The magazine focuses on different aspects of Sylacauga’s quality of life. This year it will focus on the arts, as well as the 175th anniversary of the city and the chamber’s 70th anniversary, and it should hit stands by mid-October.
Some of the main stories in the magazine will focus on the Comer Museum and Arts Center, the art collection at the B.B. Comer Memorial Library and the annual Marble Festival.
Sylacauga Chamber of Commerce Executive Director Carol Emlich-Bates said it is a good thing new magazines will be available soon, because the chamber and local business owners can’t seem to hold on to spare copies of last year’s publication.
“The reception of the first one was wonderful,” Emlich-Bates said. “The banks use them and all the businesses want to give them to their customers. The schools use them a lot; in fact students use the magazine as resource material for reports. And the library uses them. I had to call over to Blue Bell recently and tell them they could keep two cases for themselves, but I needed them to send the rest over to us. I keep a box in my car and I am handing out copies all the time.”
Daily Home Editor and Publisher Carol Pappas and the chamber director at the time, Joe Richardson, came up with the idea of the magazine last year as a fundraising initiative and a way to provide the city with marketing materials.
The Daily Home printed 10,000 copies for the chamber to distribute for marketing and tourism. Emlich-Bates said she has noticed a “reawakening” in Sylacauga as businesses move in and more people attend city functions.
For example, Emlich-Bates would estimate that somewhere between 5,000 and 6,000 people attended Sylacauga’s Marble Festival over the course of 10 days in April.
Pappas has welcomed the chance to work with the chamber in producing a second magazine, especially since the city has experienced some significant changes since the last publication.
“We are honored that the chamber has asked us to be a part of this process again,” Pappas said. “We began with a general conversation about the magazine and what the chamber wants to emphasize. Then we came back with a tentative story list for the chamber to approve, and once we finalized that list we were ready to get to work. It’s good to be producing a new magazine because some people think a year is too soon, but a lot of things have changed.”
Not only has Emlich-Bates stepped in after Richardson’s resignation in early April, but the Sylacauga City School System also has a new interim superintendent, Renee Riggins.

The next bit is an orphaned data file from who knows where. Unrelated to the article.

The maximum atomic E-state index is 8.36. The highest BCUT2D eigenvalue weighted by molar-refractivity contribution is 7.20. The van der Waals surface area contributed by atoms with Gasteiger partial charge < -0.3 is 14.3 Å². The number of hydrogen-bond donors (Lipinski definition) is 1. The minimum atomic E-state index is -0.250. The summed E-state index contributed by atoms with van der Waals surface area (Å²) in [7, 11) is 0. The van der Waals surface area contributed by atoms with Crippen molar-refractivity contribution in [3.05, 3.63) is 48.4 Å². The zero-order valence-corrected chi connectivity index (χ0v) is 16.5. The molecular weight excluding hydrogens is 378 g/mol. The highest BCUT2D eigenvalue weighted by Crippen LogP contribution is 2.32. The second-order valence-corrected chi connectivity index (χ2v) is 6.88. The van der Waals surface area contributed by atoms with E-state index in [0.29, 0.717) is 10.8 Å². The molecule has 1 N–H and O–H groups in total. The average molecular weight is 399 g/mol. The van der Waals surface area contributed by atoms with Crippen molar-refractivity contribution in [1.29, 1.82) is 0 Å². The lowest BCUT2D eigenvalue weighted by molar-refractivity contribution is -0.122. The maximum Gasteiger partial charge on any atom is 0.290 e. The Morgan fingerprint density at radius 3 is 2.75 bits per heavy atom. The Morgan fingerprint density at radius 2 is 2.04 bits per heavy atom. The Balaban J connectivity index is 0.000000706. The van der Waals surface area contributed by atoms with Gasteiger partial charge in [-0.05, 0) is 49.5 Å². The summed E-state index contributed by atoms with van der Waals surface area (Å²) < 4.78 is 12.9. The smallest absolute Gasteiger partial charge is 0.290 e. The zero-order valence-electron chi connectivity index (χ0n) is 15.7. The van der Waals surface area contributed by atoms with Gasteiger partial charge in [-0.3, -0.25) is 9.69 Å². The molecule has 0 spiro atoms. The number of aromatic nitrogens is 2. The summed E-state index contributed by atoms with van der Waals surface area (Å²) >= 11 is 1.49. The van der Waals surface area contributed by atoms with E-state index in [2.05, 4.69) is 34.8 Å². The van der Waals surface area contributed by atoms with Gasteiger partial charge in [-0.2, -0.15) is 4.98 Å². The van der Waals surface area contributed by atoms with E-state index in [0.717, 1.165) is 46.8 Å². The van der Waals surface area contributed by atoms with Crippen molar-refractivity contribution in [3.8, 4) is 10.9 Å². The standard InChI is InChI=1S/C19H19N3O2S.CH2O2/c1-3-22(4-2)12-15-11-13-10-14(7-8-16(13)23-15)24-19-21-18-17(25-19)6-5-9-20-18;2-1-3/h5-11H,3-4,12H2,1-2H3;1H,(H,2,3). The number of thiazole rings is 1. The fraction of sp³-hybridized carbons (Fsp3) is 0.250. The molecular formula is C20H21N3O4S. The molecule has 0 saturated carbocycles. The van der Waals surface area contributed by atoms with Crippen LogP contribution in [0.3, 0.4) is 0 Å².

New businesses such as American Plant Services, a company capable of doing industrial cleaning such as taking care of spills and cleaning out smokestacks, have also moved to Sylacauga since the last magazine was published.
Technology will go a long way in helping to promote the new magazine as well.
Pappas said the Daily Home’s new Web site will allow the company to see how many visitors to the main site are also checking out the Sylacauga Magazine.
“We will provide a digital edition format for our online readers,” Pappas said. “A link to the magazine will be posted on both the Daily Home site and the chamber’s Web site. We have a tremendous amount of traffic on the Daily Home site and we can track how many people are viewing the magazine.”
Emlich-Bates said the chamber’s goal is to have a largely cooperative relationship with the state and the Italians in the city who work with Sylacauga’s famous marble to create a great product in Sylacauga Magazine.
Even though this will be Emlich-Bates’ first time collaborating directly with the Daily Home on the magazine, since she only took over as executive director in April, she is excited about the possibilities of working on the new magazine.
“I served on the executive board as chamber president previously, so I am coming into this for the first time,” Emlich-Bates said. “I am looking forward to doing the magazine and helping and contributing. The magazine has already been a big help, and I know the new edition will be a big help as well.”